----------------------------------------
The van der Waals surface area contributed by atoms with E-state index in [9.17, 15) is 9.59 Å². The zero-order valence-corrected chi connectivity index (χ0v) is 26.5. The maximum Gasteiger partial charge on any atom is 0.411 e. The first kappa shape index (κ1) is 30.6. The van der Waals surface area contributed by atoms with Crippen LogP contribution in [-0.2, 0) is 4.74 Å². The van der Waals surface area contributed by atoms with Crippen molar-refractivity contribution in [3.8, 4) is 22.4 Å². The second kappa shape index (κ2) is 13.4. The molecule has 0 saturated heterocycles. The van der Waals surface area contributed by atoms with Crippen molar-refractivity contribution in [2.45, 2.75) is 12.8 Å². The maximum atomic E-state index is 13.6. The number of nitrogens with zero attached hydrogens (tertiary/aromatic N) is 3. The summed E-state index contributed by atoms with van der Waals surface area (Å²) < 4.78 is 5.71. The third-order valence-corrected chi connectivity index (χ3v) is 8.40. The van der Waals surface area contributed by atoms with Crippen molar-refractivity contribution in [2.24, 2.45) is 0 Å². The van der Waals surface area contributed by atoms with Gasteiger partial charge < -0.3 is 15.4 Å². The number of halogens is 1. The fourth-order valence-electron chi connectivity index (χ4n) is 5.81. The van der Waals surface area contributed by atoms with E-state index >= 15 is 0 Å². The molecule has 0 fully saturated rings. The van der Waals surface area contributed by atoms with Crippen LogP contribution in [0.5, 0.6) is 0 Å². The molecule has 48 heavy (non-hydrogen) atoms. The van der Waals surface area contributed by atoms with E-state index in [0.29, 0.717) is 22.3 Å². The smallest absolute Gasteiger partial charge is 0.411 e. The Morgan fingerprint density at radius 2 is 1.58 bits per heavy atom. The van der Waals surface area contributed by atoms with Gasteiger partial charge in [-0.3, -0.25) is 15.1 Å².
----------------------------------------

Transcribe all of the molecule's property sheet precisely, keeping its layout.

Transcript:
The van der Waals surface area contributed by atoms with E-state index in [9.17, 15) is 9.59 Å². The zero-order valence-corrected chi connectivity index (χ0v) is 26.5. The maximum Gasteiger partial charge on any atom is 0.411 e. The first kappa shape index (κ1) is 30.6. The van der Waals surface area contributed by atoms with Crippen LogP contribution in [-0.2, 0) is 4.74 Å². The van der Waals surface area contributed by atoms with Crippen molar-refractivity contribution in [3.8, 4) is 22.4 Å². The second kappa shape index (κ2) is 13.4. The molecule has 0 saturated heterocycles. The van der Waals surface area contributed by atoms with Crippen molar-refractivity contribution in [2.45, 2.75) is 12.8 Å². The maximum atomic E-state index is 13.6. The number of nitrogens with zero attached hydrogens (tertiary/aromatic N) is 3. The summed E-state index contributed by atoms with van der Waals surface area (Å²) < 4.78 is 5.71. The third-order valence-corrected chi connectivity index (χ3v) is 8.40. The van der Waals surface area contributed by atoms with Crippen molar-refractivity contribution in [2.24, 2.45) is 0 Å². The van der Waals surface area contributed by atoms with Gasteiger partial charge < -0.3 is 15.4 Å². The number of halogens is 1. The fourth-order valence-electron chi connectivity index (χ4n) is 5.81. The van der Waals surface area contributed by atoms with E-state index >= 15 is 0 Å². The molecule has 0 fully saturated rings. The van der Waals surface area contributed by atoms with Crippen LogP contribution in [0.5, 0.6) is 0 Å². The molecule has 48 heavy (non-hydrogen) atoms. The van der Waals surface area contributed by atoms with E-state index in [0.29, 0.717) is 22.3 Å². The smallest absolute Gasteiger partial charge is 0.411 e. The Morgan fingerprint density at radius 2 is 1.58 bits per heavy atom. The van der Waals surface area contributed by atoms with Gasteiger partial charge in [-0.3, -0.25) is 15.1 Å².